Michael W Smith – Sovereign

The Theology Nerd's review of cd "Sovereign" by Michael W. Smith

This week we gave a listen to the cd “Sovereign” by Michael W. Smith and it was a very positive experience. To be perfectly honest, we are not the biggest fans of contemporary Christian music. Most of our typical complaints have to do with the repetitive nature in the music as well as the theologically light and sometimes the unbiblical theology of the songs. This is not the case with Michael W. Smith at all. His latest project is a rich and rewarding experience and we are totally confident in recommending it.

The Theology Nerd's review of cd "Sovereign" by Michael W. Smith

The music of “Sovereign” is designed to guide your personal worship times. That is not to say that every track lends itself to church use; some tracks might not be very useful in corporate worship. Some would be more difficult in guiding the congregation to participate in worship. However, a number of cuts off of this album could very easily be incorporated into a church music program. If you are looking for music to aid you in your personal time with the Lord, you will find every track to be fitting for that purpose.

When evaluating music, we consider lyrics, melody, rhythm, and harmony. Within the anticipated genre of contemporary worship music, Michael W. Smith presents variety in every area and provides a satisfying experience.

Melodically, most of the tracks are quite singable – within most people’s vocal ranges, though there were a few tracks that were a little bit on the high side. While that may not be a surprise within the contemporary genre, the melodies are varied enough to give interest to each track. Even within the individual songs, variety between themes and variations that there is a strong grab of our attention.

Rhythmically, “Sovereign” provides enough punctuated rhythm to be cutting edge in today’s popular musical world, but Michael W. Smith never allows it to become disrespectful or irreverent to the themes of the songs. In short, the rhythm does not eclipse the message; it becomes a vehicle for the message.

Harmony – both vocal harmonies as well as the overall musical setting for each piece – provides a setting to tell the story which is boldly conveyed. Listeners are treated to the plush and gorgeous musical orchestrations – the earmark of Michael W. Smith’s music – from the first notes to the conclusion. Of special interest is the vocal harmony on the final track, “The One That Really Matters,” a duet with Kari Jobe. Nothing more can be said than that this must be what heaven sounds like. Ok, that might be pushing it a little bit far, but the idea is consistent. The beautiful, ethereal quality makes it impossible to ignore this song. With orchestrations that are all keyboard-based instead of the typical guitar-driven bands, Michael W. Smith writes for keyboards, synthesizers, sequencers, and drum machines and produces a totally different feel. While there is nothing wrong with guitar-driven bands, this has such a fresh feeling to it.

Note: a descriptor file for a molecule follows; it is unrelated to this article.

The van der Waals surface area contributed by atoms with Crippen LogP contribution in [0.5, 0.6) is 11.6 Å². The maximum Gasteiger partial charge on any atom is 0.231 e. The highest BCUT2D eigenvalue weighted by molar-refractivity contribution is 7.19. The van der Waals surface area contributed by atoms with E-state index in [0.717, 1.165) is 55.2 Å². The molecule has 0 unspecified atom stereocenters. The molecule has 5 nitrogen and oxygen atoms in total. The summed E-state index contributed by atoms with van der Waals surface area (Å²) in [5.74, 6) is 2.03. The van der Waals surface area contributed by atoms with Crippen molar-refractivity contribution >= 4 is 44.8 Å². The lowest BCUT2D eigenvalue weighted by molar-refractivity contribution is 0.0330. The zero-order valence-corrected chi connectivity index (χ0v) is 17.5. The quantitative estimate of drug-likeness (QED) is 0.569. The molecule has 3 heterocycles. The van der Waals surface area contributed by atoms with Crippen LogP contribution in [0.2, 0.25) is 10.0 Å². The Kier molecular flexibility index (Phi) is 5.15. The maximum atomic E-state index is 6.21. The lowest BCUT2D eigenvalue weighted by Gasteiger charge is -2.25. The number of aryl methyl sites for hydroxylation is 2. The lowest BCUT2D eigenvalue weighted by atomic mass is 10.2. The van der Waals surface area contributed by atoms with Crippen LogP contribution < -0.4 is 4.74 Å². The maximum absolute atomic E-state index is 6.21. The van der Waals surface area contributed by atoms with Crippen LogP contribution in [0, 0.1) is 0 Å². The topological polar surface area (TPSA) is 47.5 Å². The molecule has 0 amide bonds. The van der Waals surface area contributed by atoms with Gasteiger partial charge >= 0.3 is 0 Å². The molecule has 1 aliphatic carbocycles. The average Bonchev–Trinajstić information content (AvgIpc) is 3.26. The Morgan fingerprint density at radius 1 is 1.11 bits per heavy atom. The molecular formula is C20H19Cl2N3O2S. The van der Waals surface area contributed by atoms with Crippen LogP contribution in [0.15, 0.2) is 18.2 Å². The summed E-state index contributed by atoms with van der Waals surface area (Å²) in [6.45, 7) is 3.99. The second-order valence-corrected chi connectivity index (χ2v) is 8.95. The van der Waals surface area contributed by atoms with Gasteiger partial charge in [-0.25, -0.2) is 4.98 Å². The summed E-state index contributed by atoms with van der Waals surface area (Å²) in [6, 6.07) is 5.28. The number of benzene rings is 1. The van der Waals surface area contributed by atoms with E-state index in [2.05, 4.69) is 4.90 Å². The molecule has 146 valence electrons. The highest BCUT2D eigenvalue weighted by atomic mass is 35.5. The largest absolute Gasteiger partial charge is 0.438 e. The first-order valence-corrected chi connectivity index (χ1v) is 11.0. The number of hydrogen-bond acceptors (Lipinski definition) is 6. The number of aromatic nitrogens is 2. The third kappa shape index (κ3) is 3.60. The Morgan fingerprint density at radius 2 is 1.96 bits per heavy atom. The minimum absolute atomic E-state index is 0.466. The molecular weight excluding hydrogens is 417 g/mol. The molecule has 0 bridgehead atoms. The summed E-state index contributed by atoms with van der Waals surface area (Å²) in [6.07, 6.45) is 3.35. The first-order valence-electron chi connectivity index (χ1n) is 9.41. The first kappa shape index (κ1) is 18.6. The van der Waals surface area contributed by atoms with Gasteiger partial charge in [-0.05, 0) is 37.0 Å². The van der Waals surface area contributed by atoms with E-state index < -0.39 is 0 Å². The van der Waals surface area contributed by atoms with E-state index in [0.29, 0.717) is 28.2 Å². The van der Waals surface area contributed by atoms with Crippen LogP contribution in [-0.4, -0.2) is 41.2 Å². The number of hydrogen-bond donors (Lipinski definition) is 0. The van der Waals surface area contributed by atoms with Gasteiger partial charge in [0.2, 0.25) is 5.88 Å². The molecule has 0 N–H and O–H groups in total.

Finally, the words that make up each song are of utmost importance to us. Great music plus bad theology equals a poorly written song. A plethora of recording media follows that unfortunate formula, but “Sovereign” stands solidly upon biblical moorings. Each song can stand on its own theologically, but the title of the album has a great deal to say for itself. Simply titled “Sovereign,” the album is meant to magnify God and nothing else, to draw our attention to the greatness and endless magnificence of our creator. There can be no greater purpose. The very first song, “You Won’t Let Go,” sets the tone for the entire album. “You are the anchor for my soul. You won’t let go. No matter what may come I know you won’t let go.” The words show a complete confidence in the Lord’s ability and willingness to keep His people, to cause the saints to persevere. The theme of many of the songs is trusting in the sovereignty of God through whatever trials come. What a needed message to today’s church! The ability to see God through whatever comes our way is always a needed message. “Miracle” shows the undeserved freedom of trusting in Christ. “I am a miracle. Impossible. The war was lost before your blood; before the cross. My shame no more. My curse no more. You made a way. Amazing grace, how sweet the sound. I once was lost but now I’m Found.” Dwelling on the legacy of John Newton, this song heralds the salvation that is itself a miracle. We did not deserve anything but death and hell; yet God desired to save His people. Particularly enjoyable is the song, “Christ Be All Around Me” which triumphs in the preeminence of Christ and the subsequent priority that Christ should have in our lives. The chorus says, “Above and below me; Before and behind me; In every eye that sees me; Christ be all around me.” This wonderful lesson on sanctification reminds us that Jesus should be so paramount in our lives that when people see us they see all that Christ is to us.

Song after song presents the sovereignty of God over every circumstance of our lives. Nothing escapes God. Nothing is beyond the scope of our great God. These great truths make this a wonderful recording. The music is incredible but, that is secondary to the message. “Sovereign” by Michael W. Smith is sound theology wrapped up in vibrant music and we would recommend that you give it a listen.

Comments are always welcome.

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